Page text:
(A PROJECT to apply gold paint to an iconic pagoda in Sagaing – for the first time in its 375-year history – should be completed by the end of March, trustees say.
Volunteer workers finished removing a lime coating from the exterior of Kaungmudaw Pagoda, which has been white-washed since its construction in 1636, in late December and gilding has now begun, said U Tote, chairman of the pagoda’s board of trustees.
“The lime coating was 0.25 inches (64 millimetres) thick. We removed all the lime until we reached the bricks below and then we smoothed the surface with sandpaper before painting with gold,” he said.
Gilding of the lower part of the stupa was completed on January 27, said volunteer Ko Nay Win.
“It has been only a week to complete painting the whole part of the lower dome with the help of many people. But few people dare climb up the dome,” he said.
The project will see the stupa covered in four layers of gold paint – the three inner layers with a water-based paint and the outer layer with an oil-based paint.
With the circumference of 268 metres (880 feet), more than 800 gallons (3656 litres) of gold paint will be required, at an estimated cost of K200 million. The project will also see the 7m high hti (umbrella), which was previously covered in bronze, coated in gold leaf.
“We have now received K600 million from donors. Everyone donates voluntarily – we don’t force anyone to do so,” U Tote said, adding that the remaining K400 million will be kept for future projects.
“As well as donating money, members of the local community come and volunteer. More than 100 people are working at the pagoda every day.
“We have wanted to gild the stupa for many years but couldn’t do it up until now because we didn’t have the funds,” he said, adding that trustees had consulted with senior monks before going ahead with the project.
“We consulted venerable monks and they said they would be happy to see the pagoda coated in gold – even small pagodas across the country are gilded. After we had permission from the government we then put advertisements in the papers inviting people to donate.”
However, not everyone is enthused about the painting project. Tour guides say the pagoda is iconic partly because it is not painted gold, and may lose some of its lustre in the eyes of tourists.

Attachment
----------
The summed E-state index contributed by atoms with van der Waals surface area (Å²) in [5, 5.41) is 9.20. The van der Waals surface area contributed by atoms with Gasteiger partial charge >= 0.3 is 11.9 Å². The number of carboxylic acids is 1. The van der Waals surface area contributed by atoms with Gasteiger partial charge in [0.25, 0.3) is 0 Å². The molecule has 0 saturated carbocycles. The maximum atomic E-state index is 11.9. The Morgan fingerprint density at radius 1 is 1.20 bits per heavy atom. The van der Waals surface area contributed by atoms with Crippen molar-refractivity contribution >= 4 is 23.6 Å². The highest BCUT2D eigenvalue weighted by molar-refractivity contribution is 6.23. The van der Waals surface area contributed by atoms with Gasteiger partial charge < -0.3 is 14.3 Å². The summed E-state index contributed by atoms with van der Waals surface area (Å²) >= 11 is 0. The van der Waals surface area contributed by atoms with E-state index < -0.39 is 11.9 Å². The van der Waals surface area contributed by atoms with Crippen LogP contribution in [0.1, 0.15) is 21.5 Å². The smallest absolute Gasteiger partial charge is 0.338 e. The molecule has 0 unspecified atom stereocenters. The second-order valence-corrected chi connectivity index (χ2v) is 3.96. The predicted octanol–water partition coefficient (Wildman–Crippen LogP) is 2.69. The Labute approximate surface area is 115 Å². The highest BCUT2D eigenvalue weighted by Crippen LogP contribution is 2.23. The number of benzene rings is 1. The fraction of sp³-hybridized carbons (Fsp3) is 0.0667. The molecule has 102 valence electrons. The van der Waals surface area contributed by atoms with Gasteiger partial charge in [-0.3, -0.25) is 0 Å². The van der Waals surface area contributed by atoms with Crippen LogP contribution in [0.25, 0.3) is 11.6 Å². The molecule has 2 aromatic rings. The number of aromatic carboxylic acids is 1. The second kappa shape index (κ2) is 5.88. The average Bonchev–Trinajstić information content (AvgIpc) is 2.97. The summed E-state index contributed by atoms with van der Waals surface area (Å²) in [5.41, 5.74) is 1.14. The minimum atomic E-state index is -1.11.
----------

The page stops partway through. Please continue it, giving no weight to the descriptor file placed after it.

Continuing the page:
“When we think of this pagoda, we always think of its white-washed appearance so it will definitely take some getting used to. It’s kind of like a man who normally wears Myanmar traditional dress putting on a Western tuxedo,” said English-speaking tour guide U Nyi Nyi Aung (Tharawun).
But one of 10 senior monks supervising the project dismissed these concerns, saying the pagoda would have been gilded from day one – if the money had been available to do so.
“In Myanmar, even a small pagoda in the remotest part of the country has a glistening stupa. This is one of our historic pagodas so it should also be painted gold. A gold-painted pagoda is better than a white-washed one, don’t you think?” said U Ottamasara, 60.
Built in 1636 by King Tharlon, Kaungmudaw is the largest stupa in Myanmar in terms of circumference and is 57m (188 feet) in height.
The distinctive dome-shaped stupa is thought to be a replica of Ruwanwelisaya, also known as Mahathupa, in Sri Lanka, but according to another popular story it was modelled on the breast of King Tharlon’s favourite wife.
Volunteer Ko Khin Maung Than, from Sagaing, said he was proud to be able to provide his labour for the gilding project.
“I can’t afford to donate money so I decided to volunteer instead and I help remove the lime and carry water to where it’s needed,” he said. “I’m glad to see the most famous pagoda in our region glittering with gold, instead of being white-washed.”